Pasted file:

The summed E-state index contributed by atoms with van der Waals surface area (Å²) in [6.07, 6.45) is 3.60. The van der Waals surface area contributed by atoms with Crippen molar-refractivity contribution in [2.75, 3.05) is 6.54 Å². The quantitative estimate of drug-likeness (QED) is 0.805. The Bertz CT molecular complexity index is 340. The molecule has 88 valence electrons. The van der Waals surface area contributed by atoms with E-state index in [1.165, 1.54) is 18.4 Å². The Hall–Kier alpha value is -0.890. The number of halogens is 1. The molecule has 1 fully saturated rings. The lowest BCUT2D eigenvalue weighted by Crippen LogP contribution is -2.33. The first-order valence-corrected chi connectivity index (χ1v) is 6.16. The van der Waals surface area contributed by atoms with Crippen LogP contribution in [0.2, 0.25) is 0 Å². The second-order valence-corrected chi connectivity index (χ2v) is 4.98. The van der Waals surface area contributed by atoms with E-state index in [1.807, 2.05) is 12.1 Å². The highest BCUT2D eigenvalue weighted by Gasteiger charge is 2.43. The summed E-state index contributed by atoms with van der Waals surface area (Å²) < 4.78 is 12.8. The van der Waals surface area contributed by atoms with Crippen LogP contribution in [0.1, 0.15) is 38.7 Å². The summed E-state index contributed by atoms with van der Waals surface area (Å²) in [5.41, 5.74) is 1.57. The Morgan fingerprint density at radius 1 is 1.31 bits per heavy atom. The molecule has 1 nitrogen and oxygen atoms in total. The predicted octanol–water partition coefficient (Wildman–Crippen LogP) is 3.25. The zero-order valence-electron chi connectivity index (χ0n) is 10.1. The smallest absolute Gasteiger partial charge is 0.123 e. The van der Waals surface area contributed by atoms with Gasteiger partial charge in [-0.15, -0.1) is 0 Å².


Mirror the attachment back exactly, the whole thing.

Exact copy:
The summed E-state index contributed by atoms with van der Waals surface area (Å²) in [6.07, 6.45) is 3.60. The van der Waals surface area contributed by atoms with Crippen molar-refractivity contribution in [2.75, 3.05) is 6.54 Å². The quantitative estimate of drug-likeness (QED) is 0.805. The Bertz CT molecular complexity index is 340. The molecule has 88 valence electrons. The van der Waals surface area contributed by atoms with E-state index in [1.165, 1.54) is 18.4 Å². The Hall–Kier alpha value is -0.890. The number of halogens is 1. The molecule has 1 fully saturated rings. The lowest BCUT2D eigenvalue weighted by Crippen LogP contribution is -2.33. The first-order valence-corrected chi connectivity index (χ1v) is 6.16. The van der Waals surface area contributed by atoms with Crippen LogP contribution in [0.2, 0.25) is 0 Å². The second-order valence-corrected chi connectivity index (χ2v) is 4.98. The van der Waals surface area contributed by atoms with E-state index in [1.807, 2.05) is 12.1 Å². The highest BCUT2D eigenvalue weighted by Gasteiger charge is 2.43. The summed E-state index contributed by atoms with van der Waals surface area (Å²) < 4.78 is 12.8. The van der Waals surface area contributed by atoms with Crippen LogP contribution in [0.1, 0.15) is 38.7 Å². The summed E-state index contributed by atoms with van der Waals surface area (Å²) in [5.41, 5.74) is 1.57. The Morgan fingerprint density at radius 1 is 1.31 bits per heavy atom. The molecule has 1 nitrogen and oxygen atoms in total. The predicted octanol–water partition coefficient (Wildman–Crippen LogP) is 3.25. The zero-order valence-electron chi connectivity index (χ0n) is 10.1. The smallest absolute Gasteiger partial charge is 0.123 e. The van der Waals surface area contributed by atoms with Gasteiger partial charge in [-0.15, -0.1) is 0 Å².